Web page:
|Publication number||US4802805 A|
|Application number||US 07/041,638|
|Publication date||Feb 7, 1989|
|Filing date||Apr 23, 1987|
|Priority date||Jan 14, 1980|
|Publication number||041638, 07041638, US 4802805 A, US 4802805A, US-A-4802805, US4802805 A, US4802805A|
|Original Assignee||William P. Green|
|Export Citation||BiBTeX, EndNote, RefMan|
|Patent Citations (7), Referenced by (4), Classifications (13), Legal Events (3)|
|External Links: USPTO, USPTO Assignment, Espacenet|
This is a continuation of copending application Ser. No. 6/742,290 filed June 7, 1985, now abandoned, which was a division of copending application Ser. No. 6/380,439 filed May 20, 1982, now U.S. Pat. No. 4,545,104, which was a continuation-in-part of copending application Ser. No. 6/111,774 filed Jan. 4, 1980.
The present invention relates to improved threaded fasteners and threaded connections of a type having a greater capacity than conventional similar threaded connections to resist fatigue and tensile failures under the stresses encountered in use, and desirably also having a self-locking action. Certain features of the invention relate to improved methods for manufacturing such fasteners or for using them in forming a fatigue resistant threaded connection. The invention will be described primarily as applied to threaded nuts.
In a conventional threaded connection between an externally threaded screw and a nut disposed thereabout, failure of the threads of either the screw or nut under excessive tensile load conditions or as a result of fatigue normally occurs at the location of the inner or `bottom` turns of the nut thread, that is, the turns which are closest to the load bearing face of the nut. This is true because those bottom turns inherently must take a greater proportion of the total axial load exerted on the nut than do the other turns. Each successive turn of the nut thread above the `bottom` one takes less of the axial load than the next lower turn, with the result that most of the load is taken by the lower portion of the nut, and a relatively small part of the load is taken by the upper portion of the nut. This uneven distribution of the load forces among the different turns of the threads results in the discussed tendency for early fatigue and failure of the screw and nut at the location of the bottom turns of the nut thread.
The present invention provides a unique threaded connection which achieves a vastly improved distribution of load forces as compared with conventional fasteners in a manner enabling the overall assembly to withstand higher load forces without failure from either tensile or fatigue effects. Instead of the load forces being taken predominantly by the threads at the lower portion of the nut, the structure of fasteners embodying the invention is such as to shift a large part of the forces which would normally be localized in the bottom of the nut to an upper portion of the nut, with resultant distribution of those forces over essentially the entire axial extent of the nut. At the same time, a locking action produced by the fastener is more effective than that found in most prior self-locking nuts, and is of a character to retain the self-locking action through many cycles of connection and detachment of the threaded parts. Further, a fastener embodying the invention, besides distributing the primary load forces more uniformly than in prior fasteners, also distributes the self-locking forces more uniformly be between the different turns of the threads.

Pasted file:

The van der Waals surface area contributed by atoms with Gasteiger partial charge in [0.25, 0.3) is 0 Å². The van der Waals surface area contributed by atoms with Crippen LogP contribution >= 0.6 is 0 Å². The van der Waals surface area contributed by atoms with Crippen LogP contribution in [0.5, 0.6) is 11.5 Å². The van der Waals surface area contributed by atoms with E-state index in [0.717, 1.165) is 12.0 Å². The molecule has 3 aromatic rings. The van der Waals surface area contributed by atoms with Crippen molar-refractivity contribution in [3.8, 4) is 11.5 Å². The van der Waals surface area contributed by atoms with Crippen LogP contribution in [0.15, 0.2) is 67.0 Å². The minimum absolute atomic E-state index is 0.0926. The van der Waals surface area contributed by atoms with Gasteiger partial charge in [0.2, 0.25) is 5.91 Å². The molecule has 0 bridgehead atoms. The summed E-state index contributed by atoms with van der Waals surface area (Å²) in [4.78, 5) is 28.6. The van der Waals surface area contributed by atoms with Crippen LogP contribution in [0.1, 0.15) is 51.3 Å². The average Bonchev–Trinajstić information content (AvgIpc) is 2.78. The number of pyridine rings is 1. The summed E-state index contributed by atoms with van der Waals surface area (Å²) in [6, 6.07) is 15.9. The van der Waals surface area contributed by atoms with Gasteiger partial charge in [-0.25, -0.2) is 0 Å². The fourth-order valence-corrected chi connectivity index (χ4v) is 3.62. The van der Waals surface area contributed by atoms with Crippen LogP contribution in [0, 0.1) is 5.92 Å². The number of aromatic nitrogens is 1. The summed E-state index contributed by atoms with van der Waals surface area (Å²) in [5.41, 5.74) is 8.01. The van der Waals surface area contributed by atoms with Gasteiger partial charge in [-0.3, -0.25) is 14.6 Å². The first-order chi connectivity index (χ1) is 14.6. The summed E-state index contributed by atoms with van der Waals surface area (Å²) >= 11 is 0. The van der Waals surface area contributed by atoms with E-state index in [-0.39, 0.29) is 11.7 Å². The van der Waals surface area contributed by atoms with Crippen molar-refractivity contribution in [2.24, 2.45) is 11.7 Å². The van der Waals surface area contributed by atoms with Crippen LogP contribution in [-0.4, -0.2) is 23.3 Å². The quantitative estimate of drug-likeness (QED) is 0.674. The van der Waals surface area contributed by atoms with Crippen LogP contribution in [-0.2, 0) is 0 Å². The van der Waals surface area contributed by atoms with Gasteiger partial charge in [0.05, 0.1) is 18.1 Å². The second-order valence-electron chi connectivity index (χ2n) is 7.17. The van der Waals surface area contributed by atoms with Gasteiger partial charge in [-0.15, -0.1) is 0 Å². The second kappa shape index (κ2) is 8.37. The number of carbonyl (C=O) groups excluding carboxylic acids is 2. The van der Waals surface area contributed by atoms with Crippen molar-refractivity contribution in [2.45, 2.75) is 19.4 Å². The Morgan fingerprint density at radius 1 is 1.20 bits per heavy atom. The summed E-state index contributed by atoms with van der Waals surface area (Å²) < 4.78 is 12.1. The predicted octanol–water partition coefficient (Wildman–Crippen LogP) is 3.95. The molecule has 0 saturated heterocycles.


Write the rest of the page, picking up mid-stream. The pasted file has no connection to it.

A connection embodying the invention includes a fastener having a body structure provided with two similar threads secured in fixed axially aligned relative positions enabling the fastener and both of its threads to be screwed into engagement with a single coacting threaded member. Preferably, the two threads are formed on two different fastener bodies suitably attached together by fusion bonding, i.e. welding, brazing or soldering. Electron beam welding is preferred in most instances where maximum strength is required.
The two threads are turned slightly relative to one another about their common axis to positions in which neither is a true helical continuation of the other, so that they engage a coacting threaded member slightly differently and have a high torque interfering fit therewith which results in distribution of axial load forces more uniformly than in conventional nuts among the different turns of the engaged threads. In addition, each of the two sections of the composite fastener may be completely uniform in diameter, pitch, etc. through its entire axial extent, and by virtue of that uniformity can be effectively and accurately measured by gauges before the two sections are secured together, in order to assure the precision of manufacture required for aircraft uses and the like. In most conventional lock nuts, such gauging is not possible or practical because of the presence in the lock nut structure of a deformed turn or special friction element for attaining the self-locking action.
In order to achieve the discussed load distributing and fatigue resistant effects, the extent to which the threads of two fasteners of a connection embodying the invention interfere with one another must be much greater than would be utilized for only a simple self-locking action. More particularly, the force which is exerted axially between the interfering threads in a connection embodying the invention, under no load conditions, is preferably equal to at least about twenty percent, and for best results between about twenty-seven and forty percent of the ultimate tensile load of the externally threaded fastener of the connection, the ultimate tensile load being defined as the load at which the externally threaded fastener will fail under tension. The two helically non-aligned threads of one of the fasteners are turned relative to one another through an angle attaining these axial force conditions.